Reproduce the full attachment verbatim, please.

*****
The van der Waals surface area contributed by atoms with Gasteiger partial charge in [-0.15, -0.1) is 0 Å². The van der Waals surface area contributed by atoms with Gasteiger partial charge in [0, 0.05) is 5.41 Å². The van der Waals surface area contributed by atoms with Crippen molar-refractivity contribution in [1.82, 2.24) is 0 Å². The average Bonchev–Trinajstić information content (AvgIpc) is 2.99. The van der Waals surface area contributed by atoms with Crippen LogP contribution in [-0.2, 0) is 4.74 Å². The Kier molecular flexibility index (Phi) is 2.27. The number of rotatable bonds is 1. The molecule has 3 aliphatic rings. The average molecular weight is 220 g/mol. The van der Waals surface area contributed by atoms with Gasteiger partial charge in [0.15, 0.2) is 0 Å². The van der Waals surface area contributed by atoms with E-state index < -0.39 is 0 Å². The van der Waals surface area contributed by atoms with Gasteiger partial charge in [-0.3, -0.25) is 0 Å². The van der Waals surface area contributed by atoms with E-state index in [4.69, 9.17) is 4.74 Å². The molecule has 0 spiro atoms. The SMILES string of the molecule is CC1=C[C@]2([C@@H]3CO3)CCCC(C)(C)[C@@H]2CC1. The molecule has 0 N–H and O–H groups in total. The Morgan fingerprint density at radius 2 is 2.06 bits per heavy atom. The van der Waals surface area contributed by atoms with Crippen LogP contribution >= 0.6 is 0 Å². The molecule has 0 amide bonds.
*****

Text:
The van der Waals surface area contributed by atoms with Gasteiger partial charge in [-0.15, -0.1) is 0 Å². The van der Waals surface area contributed by atoms with Gasteiger partial charge in [0, 0.05) is 5.41 Å². The van der Waals surface area contributed by atoms with Crippen molar-refractivity contribution in [1.82, 2.24) is 0 Å². The average Bonchev–Trinajstić information content (AvgIpc) is 2.99. The van der Waals surface area contributed by atoms with Crippen LogP contribution in [-0.2, 0) is 4.74 Å². The Kier molecular flexibility index (Phi) is 2.27. The number of rotatable bonds is 1. The molecule has 3 aliphatic rings. The average molecular weight is 220 g/mol. The van der Waals surface area contributed by atoms with Gasteiger partial charge in [0.15, 0.2) is 0 Å². The van der Waals surface area contributed by atoms with E-state index < -0.39 is 0 Å². The van der Waals surface area contributed by atoms with Gasteiger partial charge in [-0.3, -0.25) is 0 Å². The van der Waals surface area contributed by atoms with E-state index in [4.69, 9.17) is 4.74 Å². The molecule has 0 spiro atoms. The SMILES string of the molecule is CC1=C[C@]2([C@@H]3CO3)CCCC(C)(C)[C@@H]2CC1. The molecule has 0 N–H and O–H groups in total. The Morgan fingerprint density at radius 2 is 2.06 bits per heavy atom. The van der Waals surface area contributed by atoms with Crippen LogP contribution >= 0.6 is 0 Å². The molecule has 0 amide bonds.